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Pityriasis Rosea

  • Overview

    Pityriasis rosea is a common and mild skin condition characterized by scaly, pink and inflamed skin.

    • Pityriasis rosea usually starts with a pink or tan oval area on the chest or back. Smaller patches appear elsewhere on the body in a few weeks.
    • The cause of pityriasis rosea is unknown but is commonly believed to be caused by a virus.
    • It is usually seen in children, adolescents and young adults.
    • The condition can last from four to eight weeks and usually leaves no lasting marks.
    • There is no cure, but the condition will resolve spontaneously. In the meantime, treatment can relieve symptoms.

    Boston Children's Hospital 
    300 Longwood Avenue
    Boston MA 02115

     617-355-7701
     fax: 617-730-0505

  • In-Depth

    What is pityriasis rosea?

    Pityriasis rosea is a common and mild skin condition characterized by scaly, pink and inflamed skin. The condition can last from four to eight weeks and usually leaves no lasting marks.

    What causes pityriasis rosea?

    The cause of pityriasis rosea is unknown but is commonly believed to be caused by a virus. It is usually seen in children, adolescents and young adults. Most people with the rash are 10 to 35 years old.

    The condition is more prevalent in spring and fall.

    What are the symptoms of pityriasis rosea?

    Pityriasis rosea usually starts with a pink or tan oval area (sometimes called a herald or mother patch) on the chest or back. After a couple of weeks, the main patch is typically followed by smaller pink or tan patches elsewhere on the body – usually the back, neck, arms and legs. The scaly rash typically lasts between four to eight weeks and will disappear without treatment.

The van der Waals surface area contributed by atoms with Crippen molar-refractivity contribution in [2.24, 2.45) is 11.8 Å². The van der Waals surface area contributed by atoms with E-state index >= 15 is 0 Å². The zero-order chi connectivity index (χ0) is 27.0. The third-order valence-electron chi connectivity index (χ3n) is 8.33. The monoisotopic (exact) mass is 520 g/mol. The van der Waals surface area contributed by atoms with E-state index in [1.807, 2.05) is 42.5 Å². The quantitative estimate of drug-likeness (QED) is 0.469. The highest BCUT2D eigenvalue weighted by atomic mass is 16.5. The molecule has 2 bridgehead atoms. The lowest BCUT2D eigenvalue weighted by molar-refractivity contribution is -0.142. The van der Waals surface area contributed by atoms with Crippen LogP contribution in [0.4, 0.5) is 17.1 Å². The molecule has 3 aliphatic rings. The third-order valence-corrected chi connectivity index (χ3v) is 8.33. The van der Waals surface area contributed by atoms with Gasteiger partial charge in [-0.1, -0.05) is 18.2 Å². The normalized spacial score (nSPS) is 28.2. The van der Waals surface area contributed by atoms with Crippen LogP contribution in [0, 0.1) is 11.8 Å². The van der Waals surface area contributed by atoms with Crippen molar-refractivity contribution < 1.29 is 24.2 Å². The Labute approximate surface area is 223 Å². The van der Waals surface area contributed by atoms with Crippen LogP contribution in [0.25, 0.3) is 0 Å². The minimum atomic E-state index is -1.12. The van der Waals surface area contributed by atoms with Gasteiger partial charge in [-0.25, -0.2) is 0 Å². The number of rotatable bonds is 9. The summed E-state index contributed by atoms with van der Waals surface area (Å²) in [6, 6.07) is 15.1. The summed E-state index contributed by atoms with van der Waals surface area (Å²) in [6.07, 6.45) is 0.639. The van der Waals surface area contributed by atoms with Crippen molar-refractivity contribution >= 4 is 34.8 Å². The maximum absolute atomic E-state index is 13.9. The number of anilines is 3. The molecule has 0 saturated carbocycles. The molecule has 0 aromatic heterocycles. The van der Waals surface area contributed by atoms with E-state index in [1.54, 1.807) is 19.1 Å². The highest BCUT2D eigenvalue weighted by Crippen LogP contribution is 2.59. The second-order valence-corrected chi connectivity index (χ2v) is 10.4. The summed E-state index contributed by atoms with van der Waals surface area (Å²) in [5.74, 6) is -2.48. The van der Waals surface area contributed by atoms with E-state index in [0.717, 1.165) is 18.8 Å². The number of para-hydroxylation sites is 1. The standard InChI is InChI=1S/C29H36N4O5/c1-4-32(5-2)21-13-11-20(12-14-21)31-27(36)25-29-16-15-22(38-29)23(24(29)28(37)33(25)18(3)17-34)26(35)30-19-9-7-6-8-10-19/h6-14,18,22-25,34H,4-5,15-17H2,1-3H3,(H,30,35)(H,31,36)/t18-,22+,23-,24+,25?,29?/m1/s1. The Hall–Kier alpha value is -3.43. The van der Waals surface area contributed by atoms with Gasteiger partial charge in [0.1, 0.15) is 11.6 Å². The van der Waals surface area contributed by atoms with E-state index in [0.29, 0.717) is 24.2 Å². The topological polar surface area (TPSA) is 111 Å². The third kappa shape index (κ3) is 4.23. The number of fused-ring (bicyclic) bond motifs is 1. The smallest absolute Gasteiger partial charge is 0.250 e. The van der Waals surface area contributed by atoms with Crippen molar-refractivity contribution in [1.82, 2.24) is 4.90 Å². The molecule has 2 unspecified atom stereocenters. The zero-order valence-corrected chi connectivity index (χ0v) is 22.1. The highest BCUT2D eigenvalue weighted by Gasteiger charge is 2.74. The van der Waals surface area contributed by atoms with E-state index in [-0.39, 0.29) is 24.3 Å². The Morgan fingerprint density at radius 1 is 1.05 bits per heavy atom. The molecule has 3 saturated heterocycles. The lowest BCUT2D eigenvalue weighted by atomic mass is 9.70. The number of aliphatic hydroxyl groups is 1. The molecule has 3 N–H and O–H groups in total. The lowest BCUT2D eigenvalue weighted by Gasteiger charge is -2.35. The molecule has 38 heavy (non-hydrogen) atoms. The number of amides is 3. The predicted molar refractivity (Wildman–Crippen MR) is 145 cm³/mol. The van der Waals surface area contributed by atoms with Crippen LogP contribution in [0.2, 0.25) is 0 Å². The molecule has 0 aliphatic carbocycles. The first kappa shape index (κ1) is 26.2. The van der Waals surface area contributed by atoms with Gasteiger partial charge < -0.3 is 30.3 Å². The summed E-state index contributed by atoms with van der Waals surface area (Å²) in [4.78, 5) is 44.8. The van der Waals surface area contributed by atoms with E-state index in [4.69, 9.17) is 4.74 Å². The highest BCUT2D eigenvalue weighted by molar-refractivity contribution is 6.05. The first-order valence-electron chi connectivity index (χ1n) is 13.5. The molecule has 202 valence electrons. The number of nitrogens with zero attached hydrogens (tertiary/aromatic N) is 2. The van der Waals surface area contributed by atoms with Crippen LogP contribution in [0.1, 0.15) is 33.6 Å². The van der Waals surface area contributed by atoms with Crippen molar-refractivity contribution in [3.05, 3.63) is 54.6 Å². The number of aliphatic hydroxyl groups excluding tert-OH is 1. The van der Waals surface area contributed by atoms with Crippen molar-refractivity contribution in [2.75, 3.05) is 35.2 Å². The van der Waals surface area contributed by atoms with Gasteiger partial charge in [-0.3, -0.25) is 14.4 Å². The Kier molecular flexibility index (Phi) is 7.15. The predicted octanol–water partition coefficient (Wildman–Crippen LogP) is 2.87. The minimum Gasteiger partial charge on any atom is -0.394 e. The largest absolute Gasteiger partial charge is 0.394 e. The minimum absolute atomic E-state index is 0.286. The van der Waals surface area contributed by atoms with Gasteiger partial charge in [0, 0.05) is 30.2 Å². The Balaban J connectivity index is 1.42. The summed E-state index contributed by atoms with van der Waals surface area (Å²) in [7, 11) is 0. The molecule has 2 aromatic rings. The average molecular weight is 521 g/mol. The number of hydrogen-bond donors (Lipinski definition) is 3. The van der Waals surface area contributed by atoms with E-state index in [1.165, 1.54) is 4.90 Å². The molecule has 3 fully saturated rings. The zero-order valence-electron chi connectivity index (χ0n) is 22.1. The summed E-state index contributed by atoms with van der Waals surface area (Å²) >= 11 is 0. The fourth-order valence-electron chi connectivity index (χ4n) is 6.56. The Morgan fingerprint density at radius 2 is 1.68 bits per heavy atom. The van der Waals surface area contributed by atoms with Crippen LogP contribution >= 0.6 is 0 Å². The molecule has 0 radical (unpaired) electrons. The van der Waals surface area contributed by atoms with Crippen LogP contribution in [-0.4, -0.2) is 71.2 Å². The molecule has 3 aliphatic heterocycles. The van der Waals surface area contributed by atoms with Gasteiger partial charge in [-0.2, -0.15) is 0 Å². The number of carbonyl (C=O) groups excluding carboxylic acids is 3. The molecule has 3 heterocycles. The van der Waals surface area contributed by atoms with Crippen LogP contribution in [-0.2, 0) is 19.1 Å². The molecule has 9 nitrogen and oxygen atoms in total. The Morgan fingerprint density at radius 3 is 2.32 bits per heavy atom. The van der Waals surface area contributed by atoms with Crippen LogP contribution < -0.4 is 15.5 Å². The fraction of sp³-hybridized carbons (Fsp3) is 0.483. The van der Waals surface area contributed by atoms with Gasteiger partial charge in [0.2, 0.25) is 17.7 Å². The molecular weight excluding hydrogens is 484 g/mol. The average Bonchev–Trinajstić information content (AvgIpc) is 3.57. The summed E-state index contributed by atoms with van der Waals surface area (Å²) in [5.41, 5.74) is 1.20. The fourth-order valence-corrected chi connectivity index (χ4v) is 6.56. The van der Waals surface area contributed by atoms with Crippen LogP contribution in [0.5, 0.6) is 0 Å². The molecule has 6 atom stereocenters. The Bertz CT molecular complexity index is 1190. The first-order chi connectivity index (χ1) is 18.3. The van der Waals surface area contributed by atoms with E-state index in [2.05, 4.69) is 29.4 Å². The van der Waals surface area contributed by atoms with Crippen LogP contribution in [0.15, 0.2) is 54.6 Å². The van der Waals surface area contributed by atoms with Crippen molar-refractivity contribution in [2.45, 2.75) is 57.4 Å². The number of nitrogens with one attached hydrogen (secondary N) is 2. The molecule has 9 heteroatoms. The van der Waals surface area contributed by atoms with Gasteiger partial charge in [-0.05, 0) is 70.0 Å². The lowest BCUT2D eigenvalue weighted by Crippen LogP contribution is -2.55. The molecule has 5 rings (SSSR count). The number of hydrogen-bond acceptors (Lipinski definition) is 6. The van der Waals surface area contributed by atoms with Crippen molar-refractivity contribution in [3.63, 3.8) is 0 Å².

Each child may experience symptoms differently, but in general, the signs include:

    The symptoms of pityriasis rosea may resemble other skin conditions or medical problems. Always consult your child's physician for a diagnosis.

  • Tests

    How is pityriasis rosea diagnosed?

    Pityriasis rosea is usually diagnosed based on a medical history and physical examination of your child. Due to the uniqueness of the pityriasis rosea rash, your child's physician can typically make a diagnosis based on a simple physical examination. Your child's doctor may also order the following tests to help aid in the diagnosis:

    • blood tests
    • skin biopsy - the removal of some of the diseased skin for laboratory analysis

    The sample of skin is removed after a local anesthetic is administered

  • There is no cure for pityriasis rosea, but the condition will resolve on its own. The goal for treatment is to relieve symptoms associated with the condition, such as itching. Treatment will be determined by your child's physician based on the severity of the condition and may include one or more of the following:

    • medicated lotions and creams to soothe the itching
    • medications by mouth to soothe the itching
    • cool baths with or without oatmeal to soothe the itching
    • ultraviolet exposure, under a physician's supervision
    • cool compresses to soothe the affected skin
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